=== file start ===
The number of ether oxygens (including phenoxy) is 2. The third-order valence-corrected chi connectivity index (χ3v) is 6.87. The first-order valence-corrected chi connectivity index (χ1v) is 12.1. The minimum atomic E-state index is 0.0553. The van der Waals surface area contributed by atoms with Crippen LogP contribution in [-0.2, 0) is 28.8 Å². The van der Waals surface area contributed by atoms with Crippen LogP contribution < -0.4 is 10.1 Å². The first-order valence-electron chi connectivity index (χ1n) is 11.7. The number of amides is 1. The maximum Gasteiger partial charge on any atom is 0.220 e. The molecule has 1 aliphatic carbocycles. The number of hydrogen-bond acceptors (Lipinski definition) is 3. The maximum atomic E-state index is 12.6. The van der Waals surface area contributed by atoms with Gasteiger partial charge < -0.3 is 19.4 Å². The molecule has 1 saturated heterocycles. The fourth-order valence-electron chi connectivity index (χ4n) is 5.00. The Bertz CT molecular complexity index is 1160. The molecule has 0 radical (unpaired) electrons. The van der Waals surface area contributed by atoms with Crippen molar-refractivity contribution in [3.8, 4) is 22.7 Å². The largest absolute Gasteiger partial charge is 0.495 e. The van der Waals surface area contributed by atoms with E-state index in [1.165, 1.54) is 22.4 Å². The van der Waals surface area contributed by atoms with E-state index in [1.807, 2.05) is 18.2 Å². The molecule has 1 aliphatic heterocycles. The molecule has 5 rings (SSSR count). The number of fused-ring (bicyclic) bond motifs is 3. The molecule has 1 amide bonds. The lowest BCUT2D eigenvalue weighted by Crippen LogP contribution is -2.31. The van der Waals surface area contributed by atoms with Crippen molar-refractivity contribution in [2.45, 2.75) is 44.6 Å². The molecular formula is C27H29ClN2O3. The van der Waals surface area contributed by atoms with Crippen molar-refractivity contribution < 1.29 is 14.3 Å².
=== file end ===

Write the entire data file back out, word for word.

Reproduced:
The number of ether oxygens (including phenoxy) is 2. The third-order valence-corrected chi connectivity index (χ3v) is 6.87. The first-order valence-corrected chi connectivity index (χ1v) is 12.1. The minimum atomic E-state index is 0.0553. The van der Waals surface area contributed by atoms with Crippen LogP contribution in [-0.2, 0) is 28.8 Å². The van der Waals surface area contributed by atoms with Crippen LogP contribution < -0.4 is 10.1 Å². The first-order valence-electron chi connectivity index (χ1n) is 11.7. The number of amides is 1. The maximum Gasteiger partial charge on any atom is 0.220 e. The molecule has 1 aliphatic carbocycles. The number of hydrogen-bond acceptors (Lipinski definition) is 3. The maximum atomic E-state index is 12.6. The van der Waals surface area contributed by atoms with Gasteiger partial charge < -0.3 is 19.4 Å². The molecule has 1 saturated heterocycles. The fourth-order valence-electron chi connectivity index (χ4n) is 5.00. The Bertz CT molecular complexity index is 1160. The molecule has 0 radical (unpaired) electrons. The van der Waals surface area contributed by atoms with Crippen molar-refractivity contribution in [3.8, 4) is 22.7 Å². The largest absolute Gasteiger partial charge is 0.495 e. The van der Waals surface area contributed by atoms with E-state index in [1.165, 1.54) is 22.4 Å². The van der Waals surface area contributed by atoms with E-state index in [1.807, 2.05) is 18.2 Å². The molecule has 1 aliphatic heterocycles. The molecule has 5 rings (SSSR count). The number of fused-ring (bicyclic) bond motifs is 3. The molecule has 1 amide bonds. The lowest BCUT2D eigenvalue weighted by Crippen LogP contribution is -2.31. The van der Waals surface area contributed by atoms with Crippen molar-refractivity contribution in [2.45, 2.75) is 44.6 Å². The molecular formula is C27H29ClN2O3. The van der Waals surface area contributed by atoms with Crippen molar-refractivity contribution < 1.29 is 14.3 Å².